Pharmaceuticals Policy and Law - Volume 9, issue 1-2
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The new international review,
Pharmaceuticals Policy and Law, appears with the aim of studying and evaluating the
legal status of medicinal products in the European Union, and its implications in other markets such as the USA and Japan, without neglecting the specific problems of developing countries.
Pharmaceuticals Policy and Law intends to participate in the process of world convergence of pharmaceutical legislation helped by a network of academic centers specializing in pharmaceutical law, without omitting a scientific, economic and social approach to medicinal products.
The specificity of medicinal products conditions their legal status. Legislation regulating other goods cannot be applied to them. To begin with, they are the result of scientific and technical innovation. Research policies determine their progress. The pharmaceutical industry is, by nature, multinational. But, next to these global trends, different traditions still remain at a national level. Within the EU, barriers to free trade in medicinal products still remain despite more than thirty years of harmonisation. The social dimension of medicinal products is complex and very significant in the preoccupations of our societies. Patenting is essential but not sufficient. The life-cycle of medicinal products is protected by professional responsibility, required in the general concept of health safety. It is important to remember their ethical dimension, including research and innovation in new fields such as genetic manipulation and biotechnology, which requires social consent to preserve human dignity and fundamental rights.
Abstract: The extremely low fertility levels observed in some countries are the culmination of the process of social change that started with the demographic transition a few hundred years ago. This article argues that, as in the transition itself, the behavior of fertility today is closely related to changes in mortality. We briefly discuss the history of human population, and analyze the recent behavior of mortality and fertility across countries, in order to show that these two…variables have remained intimately linked throughout the recent demographic history. We then argue that both economic and evolutionary theories suggest that this should indeed be the case: individuals should respond to reductions in mortality rates by reducing the optimal size of families. Only by understanding the determinants of the current behavior of fertility researchers and policy makers will be able to forecast its future trend and design adequate policies to deal with the problems at hand.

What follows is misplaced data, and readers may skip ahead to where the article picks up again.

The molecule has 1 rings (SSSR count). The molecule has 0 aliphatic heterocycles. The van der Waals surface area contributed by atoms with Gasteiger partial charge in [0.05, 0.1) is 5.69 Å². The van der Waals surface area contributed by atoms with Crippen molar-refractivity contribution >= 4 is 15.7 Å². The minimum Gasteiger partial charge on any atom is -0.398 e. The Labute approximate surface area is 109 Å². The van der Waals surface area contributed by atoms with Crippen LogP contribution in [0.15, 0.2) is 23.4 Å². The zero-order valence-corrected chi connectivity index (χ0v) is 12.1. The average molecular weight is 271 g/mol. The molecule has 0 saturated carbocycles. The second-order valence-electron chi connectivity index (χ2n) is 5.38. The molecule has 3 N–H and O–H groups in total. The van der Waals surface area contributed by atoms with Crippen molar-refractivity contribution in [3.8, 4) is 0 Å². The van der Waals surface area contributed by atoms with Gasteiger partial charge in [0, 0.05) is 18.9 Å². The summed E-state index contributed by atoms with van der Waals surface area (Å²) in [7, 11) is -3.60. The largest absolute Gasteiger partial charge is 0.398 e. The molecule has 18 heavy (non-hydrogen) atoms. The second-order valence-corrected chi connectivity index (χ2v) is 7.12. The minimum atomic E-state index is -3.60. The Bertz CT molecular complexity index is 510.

Abstract: Concern for very low fertility and its consequences is spreading in the Southern European Union countries. Population ageing is already a fact and these countries are rapidly ageing and expected to become the oldest populations in the EU-15 by 2050, with an increasing proportion of the very old (over 80), more subject to loss or reduction of their personal autonomy. Actions to face population changes should be embedded in social policies in a threefold strategy: implementing…adaptive measures to population ageing, acting on the work family relationship to favour fertility and dealing with specific situations of very low fertility. All changes described by the second transition theory are at work in the Southern EU countries but the presence of some specific obstacles, among which the extreme situation of youths and working mothers, prevent the developments that have already occurred in other countries. In addition, public resources for supporting the family are much lower than in other parts of the EU-15.
Abstract: More than 70 000 children are born annually in Europe as a result of assisted reproduction (ART). Concerning individual European countries, there is a large variation in the uptake if ART. In Denmark and Finland the number of ART treatment cycles is well above 1500 cycles per million inhabitants, while countries like Portugal, Spain, Ireland and the UK have only one third to one fourth as many ART cycles annually. Denmark is the country with the highest…uptake of ART in Europe and currently about 6% of all children born in has been conceived by ART. If the rest of the European countries managed to increase their uptake of ART to the same level as Denmark, nearly 400 000 children would be born annually as a result of ART. The total fertility rate in all European countries has fallen below replacement levels and the old age dependency ratio will in many countries increase to a level which is not economically sustainable. It is obvious that Europeans need to address the demographic issue. Health economic studies indicate that increased spending on ART might be a very cost effective measure to increase the total fertility rate of a population.